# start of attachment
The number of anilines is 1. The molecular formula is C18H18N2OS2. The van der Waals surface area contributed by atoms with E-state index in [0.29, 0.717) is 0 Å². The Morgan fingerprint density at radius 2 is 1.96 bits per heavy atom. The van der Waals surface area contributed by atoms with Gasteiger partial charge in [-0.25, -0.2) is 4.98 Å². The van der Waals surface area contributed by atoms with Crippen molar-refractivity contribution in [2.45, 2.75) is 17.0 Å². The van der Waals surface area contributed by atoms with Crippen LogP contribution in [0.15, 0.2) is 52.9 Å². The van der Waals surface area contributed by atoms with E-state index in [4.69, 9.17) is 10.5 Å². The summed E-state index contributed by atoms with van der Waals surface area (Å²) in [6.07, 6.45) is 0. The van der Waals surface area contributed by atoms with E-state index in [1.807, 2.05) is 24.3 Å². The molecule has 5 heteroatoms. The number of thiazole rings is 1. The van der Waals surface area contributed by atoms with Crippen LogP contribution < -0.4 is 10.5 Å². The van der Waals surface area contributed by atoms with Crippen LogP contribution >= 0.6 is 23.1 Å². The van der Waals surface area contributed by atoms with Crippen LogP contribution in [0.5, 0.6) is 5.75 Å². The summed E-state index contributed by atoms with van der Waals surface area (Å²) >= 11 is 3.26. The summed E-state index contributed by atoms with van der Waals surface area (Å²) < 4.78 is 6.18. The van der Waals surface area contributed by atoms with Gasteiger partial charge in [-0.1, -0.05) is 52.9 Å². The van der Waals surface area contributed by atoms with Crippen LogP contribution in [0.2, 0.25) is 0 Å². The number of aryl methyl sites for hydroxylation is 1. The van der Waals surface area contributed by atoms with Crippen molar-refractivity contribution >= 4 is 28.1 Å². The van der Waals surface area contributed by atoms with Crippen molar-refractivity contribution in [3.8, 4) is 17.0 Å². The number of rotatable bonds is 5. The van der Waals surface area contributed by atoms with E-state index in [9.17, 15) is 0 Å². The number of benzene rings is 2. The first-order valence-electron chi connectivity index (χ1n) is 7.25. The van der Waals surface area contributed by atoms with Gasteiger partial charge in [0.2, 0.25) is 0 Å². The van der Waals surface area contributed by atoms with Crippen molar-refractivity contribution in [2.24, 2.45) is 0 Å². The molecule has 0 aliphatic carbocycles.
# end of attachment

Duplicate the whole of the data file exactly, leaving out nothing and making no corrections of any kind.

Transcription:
The number of anilines is 1. The molecular formula is C18H18N2OS2. The van der Waals surface area contributed by atoms with E-state index in [0.29, 0.717) is 0 Å². The Morgan fingerprint density at radius 2 is 1.96 bits per heavy atom. The van der Waals surface area contributed by atoms with Gasteiger partial charge in [-0.25, -0.2) is 4.98 Å². The van der Waals surface area contributed by atoms with Crippen molar-refractivity contribution in [2.45, 2.75) is 17.0 Å². The van der Waals surface area contributed by atoms with Crippen LogP contribution in [0.15, 0.2) is 52.9 Å². The van der Waals surface area contributed by atoms with E-state index in [4.69, 9.17) is 10.5 Å². The summed E-state index contributed by atoms with van der Waals surface area (Å²) in [6.07, 6.45) is 0. The van der Waals surface area contributed by atoms with E-state index in [1.807, 2.05) is 24.3 Å². The molecule has 5 heteroatoms. The number of thiazole rings is 1. The van der Waals surface area contributed by atoms with Crippen LogP contribution < -0.4 is 10.5 Å². The van der Waals surface area contributed by atoms with Crippen LogP contribution >= 0.6 is 23.1 Å². The van der Waals surface area contributed by atoms with Crippen LogP contribution in [0.5, 0.6) is 5.75 Å². The summed E-state index contributed by atoms with van der Waals surface area (Å²) >= 11 is 3.26. The summed E-state index contributed by atoms with van der Waals surface area (Å²) < 4.78 is 6.18. The van der Waals surface area contributed by atoms with Gasteiger partial charge in [-0.1, -0.05) is 52.9 Å². The van der Waals surface area contributed by atoms with Crippen LogP contribution in [0.2, 0.25) is 0 Å². The number of aryl methyl sites for hydroxylation is 1. The van der Waals surface area contributed by atoms with Crippen molar-refractivity contribution >= 4 is 28.1 Å². The van der Waals surface area contributed by atoms with Crippen molar-refractivity contribution in [3.8, 4) is 17.0 Å². The number of rotatable bonds is 5. The van der Waals surface area contributed by atoms with E-state index in [9.17, 15) is 0 Å². The number of benzene rings is 2. The first-order valence-electron chi connectivity index (χ1n) is 7.25. The van der Waals surface area contributed by atoms with Gasteiger partial charge in [0.2, 0.25) is 0 Å². The van der Waals surface area contributed by atoms with Crippen molar-refractivity contribution in [2.24, 2.45) is 0 Å². The molecule has 0 aliphatic carbocycles.